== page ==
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Who's in the Video
George Lois is a pioneering advertising executive and designer best known for a series of covers he created for Esquire magazine between 1962 and 1972 (some of which were featured[…]

Lois realized in high school that every design and communications problem presented an opportunity to do something unusual, exciting, dramatic, and unique.

Question: When did you know you wanted to be a designer?

Georgern Lois: From the time I was three or four years old, I drew all the rntime.  Drew all the time, every second.  When I worked in my father's rnflorist, he was a, from the old country, and he was a Greek immigrant, rnalong with my mother, but when I worked, and I worked at his store as a rngood Greek son always did, I drew all the time and when I was in the rnstore and I wasn't actually working, I was drawing, drawing, drawing, rndrawing, drawing.

I was at the High School of Music and Art, I rncall it the greatest school of learning since Alexander sat at the feet rnof Aristotle, but I took design courses among, you know, along with rnhistory of art courses and along with academic courses. And I had a rnflair for it, whatever that means, but at the very beginning of the rndesign courses, they were basically, you know, kind of a retro, you rnknow, Kandinskys and [...] and Paul Klees, and we did designs with rncircles and then we did a design with circles and triangles, and then rnwith the circles, triangles, and squares, etc., rectangles.  And at the rnend of my very first term, after doing that for a term, you know, along rnwith all my other courses, he, Mr. Patterson gave us a beautiful 18 x 24rn sheet of Strathmore, expensive sheet of Strathmore, must have cost at rnleast a quarter in those days, which was big bucks. And he said, "What rnwe're going to do in the next hour and a half will be one half of your rnmark for the term."  You know, we  had dozens and dozens of them.  And rnhe said, "And the subject this time is rectangles—period."  And rneverybody started to work and I just sat there for an hour and a half rnand I didn't move, just kind of looked around the room.  And he was rnfurious, you know, you could see him walking around, everyone trying to,rn everybody busy as hell cutting out squares and, you know, and doing a rnshape here, doing Maleviches, you know, red-shape-blue-shape... and I rndidn't move.  And an hour and a half later he said, "Time's up."  And hern started to pick up, he was furious, he was turning red, and he came up rnto me and he went to grab my 18 x 24 sheet and I said, "Hold it just a rnminute, Mr. Patterson," and I wrote, I stuck my name, my signature in rnthe corner, and I handed him a 18 x 24 rectangle.  And he still didn't rnget it, he was furious.  And he tore it away, and I said, "Oh, my God, rnhe didn't get it, oh, boy." And I came in the next morning and there rnwere two or three teachers in the hallway who stopped me and they said, rn"George, what you did for Mr. Patterson's class was brilliant," he rnobviously had gone into the locker room or something as they were rnleaving school and he said, "What's wrong with that George Lois?  You rnknow, he's a terrific student and he's, he... he did nothing, he just rnhanded me an 18 x 24... rectangle."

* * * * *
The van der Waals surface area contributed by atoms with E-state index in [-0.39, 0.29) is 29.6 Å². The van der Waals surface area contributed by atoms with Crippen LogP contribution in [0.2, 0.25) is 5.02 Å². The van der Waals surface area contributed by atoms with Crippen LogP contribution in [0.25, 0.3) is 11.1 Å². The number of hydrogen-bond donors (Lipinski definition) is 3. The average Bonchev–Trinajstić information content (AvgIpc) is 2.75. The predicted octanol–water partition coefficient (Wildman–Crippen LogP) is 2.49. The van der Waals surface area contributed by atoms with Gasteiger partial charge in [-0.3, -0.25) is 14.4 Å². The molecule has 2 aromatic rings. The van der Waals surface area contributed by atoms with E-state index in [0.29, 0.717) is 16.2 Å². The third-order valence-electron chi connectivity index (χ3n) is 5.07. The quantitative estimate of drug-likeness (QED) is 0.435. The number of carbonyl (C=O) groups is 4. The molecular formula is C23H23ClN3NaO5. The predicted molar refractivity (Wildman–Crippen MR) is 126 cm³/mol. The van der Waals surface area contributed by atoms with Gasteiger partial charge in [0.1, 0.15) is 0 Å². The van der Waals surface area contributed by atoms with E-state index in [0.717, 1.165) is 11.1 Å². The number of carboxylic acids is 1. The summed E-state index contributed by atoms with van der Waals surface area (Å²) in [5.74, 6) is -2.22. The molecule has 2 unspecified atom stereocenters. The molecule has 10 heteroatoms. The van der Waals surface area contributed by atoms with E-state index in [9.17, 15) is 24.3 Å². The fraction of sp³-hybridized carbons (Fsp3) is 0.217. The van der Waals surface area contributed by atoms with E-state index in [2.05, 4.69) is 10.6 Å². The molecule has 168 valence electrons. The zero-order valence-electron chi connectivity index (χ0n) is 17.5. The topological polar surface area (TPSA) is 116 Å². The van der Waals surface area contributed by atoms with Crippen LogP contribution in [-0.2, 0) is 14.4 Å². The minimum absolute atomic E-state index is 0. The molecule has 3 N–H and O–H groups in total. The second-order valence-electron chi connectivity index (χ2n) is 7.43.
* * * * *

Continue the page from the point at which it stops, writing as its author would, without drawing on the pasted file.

Anyway, that was kind of a,rn I've always said that was kind of a, my epiphany, my self-induced rnepiphany, when I realized that, and I made public, over at the High rnSchool of Music and Art, that any problem, any design problem, any rncommunications problem, there's a chance to do something unusual, rnexciting, dramatic, unique. And my whole career is based on the fact rnthat everything I work on, what I have to create, whether it's an rnadvertisement or, you know, a music video, or a magazine cover or rnpromotion piece, that my answer's got to be totally surprising and rnunique and thrilling.

So somehow in that first year at the High rnSchool of Music and Art, I knew what I was going to be, some kind of a rncommunicator, a designer—and also, I was really inspired greatly by the rnwork of Paul Rand, who at that time, that was '45, and I was 14 years rnold, and he must have been like 26 or something, he was a wunderkind, rnand he was a, he was writing and creating his own advertising for rnpeople, for clients like Orbachs, and he was doing IBM logos, etc.  And rnit was thrilling to look at his work, not that my work is anything near rnwhat his is, but I was thrilled with the idea that you could work as a rncommunicator, as a designer, as an advertising guy, and create your own rnwork and not be a whore.  And not do, you know, awful, terrible work.  rnSo that inspired.

Recorded April 5, 2010